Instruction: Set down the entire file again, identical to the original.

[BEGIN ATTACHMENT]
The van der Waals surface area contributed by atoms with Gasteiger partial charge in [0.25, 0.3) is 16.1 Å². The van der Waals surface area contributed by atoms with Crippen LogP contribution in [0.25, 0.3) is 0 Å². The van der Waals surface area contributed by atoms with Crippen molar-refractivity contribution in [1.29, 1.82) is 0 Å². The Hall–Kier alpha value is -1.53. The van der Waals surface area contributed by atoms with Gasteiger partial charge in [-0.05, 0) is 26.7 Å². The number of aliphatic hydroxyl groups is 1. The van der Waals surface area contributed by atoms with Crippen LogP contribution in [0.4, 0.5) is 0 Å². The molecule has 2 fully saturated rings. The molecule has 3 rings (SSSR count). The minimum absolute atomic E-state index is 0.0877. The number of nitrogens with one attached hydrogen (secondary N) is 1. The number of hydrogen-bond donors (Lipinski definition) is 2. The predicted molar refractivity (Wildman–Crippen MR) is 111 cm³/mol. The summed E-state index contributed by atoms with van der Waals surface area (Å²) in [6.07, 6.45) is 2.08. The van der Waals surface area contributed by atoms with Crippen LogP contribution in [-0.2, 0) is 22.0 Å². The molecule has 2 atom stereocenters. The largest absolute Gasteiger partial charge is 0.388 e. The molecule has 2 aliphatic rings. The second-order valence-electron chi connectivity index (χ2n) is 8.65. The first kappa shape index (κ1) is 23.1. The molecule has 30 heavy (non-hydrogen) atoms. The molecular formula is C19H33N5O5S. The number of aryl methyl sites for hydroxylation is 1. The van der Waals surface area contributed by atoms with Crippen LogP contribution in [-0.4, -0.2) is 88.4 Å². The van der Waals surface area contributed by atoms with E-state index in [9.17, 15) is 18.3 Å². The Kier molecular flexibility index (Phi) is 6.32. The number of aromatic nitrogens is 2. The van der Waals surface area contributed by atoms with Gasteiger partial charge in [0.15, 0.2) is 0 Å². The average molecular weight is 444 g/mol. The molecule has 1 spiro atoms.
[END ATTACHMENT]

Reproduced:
The van der Waals surface area contributed by atoms with Gasteiger partial charge in [0.25, 0.3) is 16.1 Å². The van der Waals surface area contributed by atoms with Crippen LogP contribution in [0.25, 0.3) is 0 Å². The van der Waals surface area contributed by atoms with Crippen molar-refractivity contribution in [1.29, 1.82) is 0 Å². The Hall–Kier alpha value is -1.53. The van der Waals surface area contributed by atoms with Gasteiger partial charge in [-0.05, 0) is 26.7 Å². The number of aliphatic hydroxyl groups is 1. The van der Waals surface area contributed by atoms with Crippen LogP contribution in [0.4, 0.5) is 0 Å². The molecule has 2 fully saturated rings. The molecule has 3 rings (SSSR count). The minimum absolute atomic E-state index is 0.0877. The number of nitrogens with one attached hydrogen (secondary N) is 1. The number of hydrogen-bond donors (Lipinski definition) is 2. The predicted molar refractivity (Wildman–Crippen MR) is 111 cm³/mol. The summed E-state index contributed by atoms with van der Waals surface area (Å²) in [6.07, 6.45) is 2.08. The van der Waals surface area contributed by atoms with Crippen LogP contribution in [-0.2, 0) is 22.0 Å². The molecule has 2 atom stereocenters. The largest absolute Gasteiger partial charge is 0.388 e. The molecule has 2 aliphatic rings. The second-order valence-electron chi connectivity index (χ2n) is 8.65. The first kappa shape index (κ1) is 23.1. The molecule has 30 heavy (non-hydrogen) atoms. The molecular formula is C19H33N5O5S. The number of aryl methyl sites for hydroxylation is 1. The van der Waals surface area contributed by atoms with Crippen LogP contribution in [-0.4, -0.2) is 88.4 Å². The van der Waals surface area contributed by atoms with E-state index in [9.17, 15) is 18.3 Å². The Kier molecular flexibility index (Phi) is 6.32. The number of aromatic nitrogens is 2. The van der Waals surface area contributed by atoms with Gasteiger partial charge in [0.15, 0.2) is 0 Å². The average molecular weight is 444 g/mol. The molecule has 1 spiro atoms.